John “Danny” Gebbers, 84, patriarch of the Gebbers family that has been growing apples near Brewster for more than 100 years, died October 21 of complications from a fall last summer during the region’s forest fires.
Gebbers Farms, with more than 5,000 acres of tree fruit, is one of the largest contiguous apple orchards in the world, according to the Gebbers Farms web site. The family has deep roots in the Brewster area.
Gebbers grandfather Dan Gamble established a sawmill in 1894, helped establish the town’s steamboat landing, a hotel, planted the first apple orchards in the area in 1910, and built an apple packing shed in 1918.
As an only child, Gebbers grew up during the Depression and remembered traveling south with his parents in the winter to sell apples on the streets of Los Angeles, California, and other southern cities. The “Danny Boy” label, still in use today, was created during Gebbers’ infant years from a rendition of a baby picture of the young boy.
He graduated from Brewster High School in 1948 and only briefly attended Eastern Washington State College. Later in life, he would become business partners with Ed Pariseau, a grade school friend.
In 1950 he married Reba Riggan, also from the Brewster area, and they had six children, five who grew into adulthood and four that are involved today in the family business. More than half of his 20 grandchildren have come home to work in the family business after college.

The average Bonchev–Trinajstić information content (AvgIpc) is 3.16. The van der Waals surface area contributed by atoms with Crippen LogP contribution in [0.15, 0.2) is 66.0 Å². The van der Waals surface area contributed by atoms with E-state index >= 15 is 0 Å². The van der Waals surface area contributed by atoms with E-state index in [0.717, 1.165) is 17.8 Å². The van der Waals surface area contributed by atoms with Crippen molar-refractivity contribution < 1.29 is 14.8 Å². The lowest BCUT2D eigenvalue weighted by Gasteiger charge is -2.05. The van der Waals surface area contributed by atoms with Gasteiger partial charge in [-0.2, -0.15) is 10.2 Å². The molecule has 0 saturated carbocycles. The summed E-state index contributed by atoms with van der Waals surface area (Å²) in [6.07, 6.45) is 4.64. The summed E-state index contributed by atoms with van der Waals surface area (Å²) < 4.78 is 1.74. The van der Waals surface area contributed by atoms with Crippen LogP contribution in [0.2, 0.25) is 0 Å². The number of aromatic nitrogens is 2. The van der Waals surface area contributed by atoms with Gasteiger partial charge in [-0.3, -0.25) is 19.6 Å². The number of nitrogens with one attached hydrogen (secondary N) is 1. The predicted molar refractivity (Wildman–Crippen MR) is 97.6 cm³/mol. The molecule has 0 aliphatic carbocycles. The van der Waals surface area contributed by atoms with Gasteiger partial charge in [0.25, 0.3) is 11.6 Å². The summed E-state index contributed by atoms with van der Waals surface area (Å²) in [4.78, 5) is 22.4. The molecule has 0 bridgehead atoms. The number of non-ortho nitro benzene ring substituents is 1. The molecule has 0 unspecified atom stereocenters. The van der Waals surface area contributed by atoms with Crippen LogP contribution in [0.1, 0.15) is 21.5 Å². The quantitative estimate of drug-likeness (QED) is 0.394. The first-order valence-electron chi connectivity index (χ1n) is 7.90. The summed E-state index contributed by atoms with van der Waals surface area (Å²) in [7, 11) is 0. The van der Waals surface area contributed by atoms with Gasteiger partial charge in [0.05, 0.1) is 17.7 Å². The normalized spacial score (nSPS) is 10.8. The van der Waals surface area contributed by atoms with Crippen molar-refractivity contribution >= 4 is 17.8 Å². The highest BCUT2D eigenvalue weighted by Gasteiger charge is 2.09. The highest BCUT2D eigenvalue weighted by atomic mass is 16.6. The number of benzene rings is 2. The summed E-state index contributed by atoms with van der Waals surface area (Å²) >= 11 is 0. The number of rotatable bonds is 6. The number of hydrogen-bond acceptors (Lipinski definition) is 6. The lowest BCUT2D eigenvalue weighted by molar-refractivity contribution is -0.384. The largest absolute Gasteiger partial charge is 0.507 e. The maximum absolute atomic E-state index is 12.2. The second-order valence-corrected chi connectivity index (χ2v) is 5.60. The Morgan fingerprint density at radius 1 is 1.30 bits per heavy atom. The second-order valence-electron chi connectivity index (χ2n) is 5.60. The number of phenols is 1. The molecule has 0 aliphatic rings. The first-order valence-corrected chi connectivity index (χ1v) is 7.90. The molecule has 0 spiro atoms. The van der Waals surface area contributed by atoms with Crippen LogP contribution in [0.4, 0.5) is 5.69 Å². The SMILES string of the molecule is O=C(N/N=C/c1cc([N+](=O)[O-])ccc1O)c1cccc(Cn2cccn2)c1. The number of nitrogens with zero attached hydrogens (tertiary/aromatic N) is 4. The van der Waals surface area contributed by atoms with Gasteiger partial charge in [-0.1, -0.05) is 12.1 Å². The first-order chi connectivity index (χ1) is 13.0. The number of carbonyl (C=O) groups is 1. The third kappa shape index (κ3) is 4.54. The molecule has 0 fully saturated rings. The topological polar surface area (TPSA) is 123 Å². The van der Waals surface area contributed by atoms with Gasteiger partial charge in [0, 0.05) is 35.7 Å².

He planted the new Granny Smith apple variety in 1968, which is believed to be one of the first Granny Smith orchards planted in the nation. The orchard is still producing today. He converted his father’s cattle grazing leases from the Department of Natural Resources into Granny Smith orchards (P & G Orchards) and for many years it was the largest planting of Granny Smith in the world, according to the family.
Gebbers and partner Pariseau were early adopters of controlled atmosphere in their apple warehouse and also brought some of the first pre-sizer apple sorting technology from France to the area in 1974.
He also saw opportunity with late season cherries. After meeting Dr. Charles Lapins, cherry breeder at Agriculture Canada’s research center in Summerland, British Columbia, he planted some of the state’s first late maturing cherries more than 20 years ago. The variety, called Lapins, was novel at the time because it ripened after Bing and could help extend the marketing window.
He is said to have had an uncanny ability to see a bare piece of land and be able to visualize what it would look like when developed into an orchard, and knew the best way to lay it out.
Gebbers is survived by his wife, children Mac and Becky Gebbers, Cass and Alycia Gebbers, Peter and Jody (Gebbers) Crane, Tim and Sonya (Gebbers) Taylor, and 42 grandchildren and great-grandchildren.
The Wenatchee World‘s obit on Gebbers.